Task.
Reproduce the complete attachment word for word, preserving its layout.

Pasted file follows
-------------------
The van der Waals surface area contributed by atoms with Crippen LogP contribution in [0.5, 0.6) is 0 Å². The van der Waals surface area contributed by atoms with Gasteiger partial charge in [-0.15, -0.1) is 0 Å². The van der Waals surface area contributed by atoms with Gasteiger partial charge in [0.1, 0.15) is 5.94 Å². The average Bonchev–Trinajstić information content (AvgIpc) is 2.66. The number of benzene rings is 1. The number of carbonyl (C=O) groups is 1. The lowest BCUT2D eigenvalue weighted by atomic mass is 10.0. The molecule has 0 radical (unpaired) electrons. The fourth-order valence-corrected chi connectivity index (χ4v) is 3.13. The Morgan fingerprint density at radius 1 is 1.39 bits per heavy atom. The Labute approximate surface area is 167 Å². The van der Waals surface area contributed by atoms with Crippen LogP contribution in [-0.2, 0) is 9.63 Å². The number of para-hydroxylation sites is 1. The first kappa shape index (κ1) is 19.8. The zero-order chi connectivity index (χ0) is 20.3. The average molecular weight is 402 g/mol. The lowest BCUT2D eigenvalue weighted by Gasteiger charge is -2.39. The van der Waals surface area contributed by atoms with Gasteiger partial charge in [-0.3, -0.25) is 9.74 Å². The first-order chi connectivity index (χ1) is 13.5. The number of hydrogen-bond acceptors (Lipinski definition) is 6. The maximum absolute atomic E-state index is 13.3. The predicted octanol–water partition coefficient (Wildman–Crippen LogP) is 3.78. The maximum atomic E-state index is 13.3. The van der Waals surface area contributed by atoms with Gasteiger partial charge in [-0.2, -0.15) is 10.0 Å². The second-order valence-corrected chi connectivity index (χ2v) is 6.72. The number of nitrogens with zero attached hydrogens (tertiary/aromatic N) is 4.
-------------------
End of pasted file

The van der Waals surface area contributed by atoms with Crippen LogP contribution in [0.5, 0.6) is 0 Å². The van der Waals surface area contributed by atoms with Gasteiger partial charge in [-0.15, -0.1) is 0 Å². The van der Waals surface area contributed by atoms with Gasteiger partial charge in [0.1, 0.15) is 5.94 Å². The average Bonchev–Trinajstić information content (AvgIpc) is 2.66. The number of benzene rings is 1. The number of carbonyl (C=O) groups is 1. The lowest BCUT2D eigenvalue weighted by atomic mass is 10.0. The molecule has 0 radical (unpaired) electrons. The fourth-order valence-corrected chi connectivity index (χ4v) is 3.13. The Morgan fingerprint density at radius 1 is 1.39 bits per heavy atom. The Labute approximate surface area is 167 Å². The van der Waals surface area contributed by atoms with Crippen LogP contribution in [-0.2, 0) is 9.63 Å². The number of para-hydroxylation sites is 1. The first kappa shape index (κ1) is 19.8. The zero-order chi connectivity index (χ0) is 20.3. The average molecular weight is 402 g/mol. The lowest BCUT2D eigenvalue weighted by Gasteiger charge is -2.39. The van der Waals surface area contributed by atoms with Gasteiger partial charge in [-0.3, -0.25) is 9.74 Å². The first-order chi connectivity index (χ1) is 13.5. The number of hydrogen-bond acceptors (Lipinski definition) is 6. The maximum absolute atomic E-state index is 13.3. The predicted octanol–water partition coefficient (Wildman–Crippen LogP) is 3.78. The maximum atomic E-state index is 13.3. The van der Waals surface area contributed by atoms with Gasteiger partial charge in [-0.2, -0.15) is 10.0 Å². The second-order valence-corrected chi connectivity index (χ2v) is 6.72. The number of nitrogens with zero attached hydrogens (tertiary/aromatic N) is 4.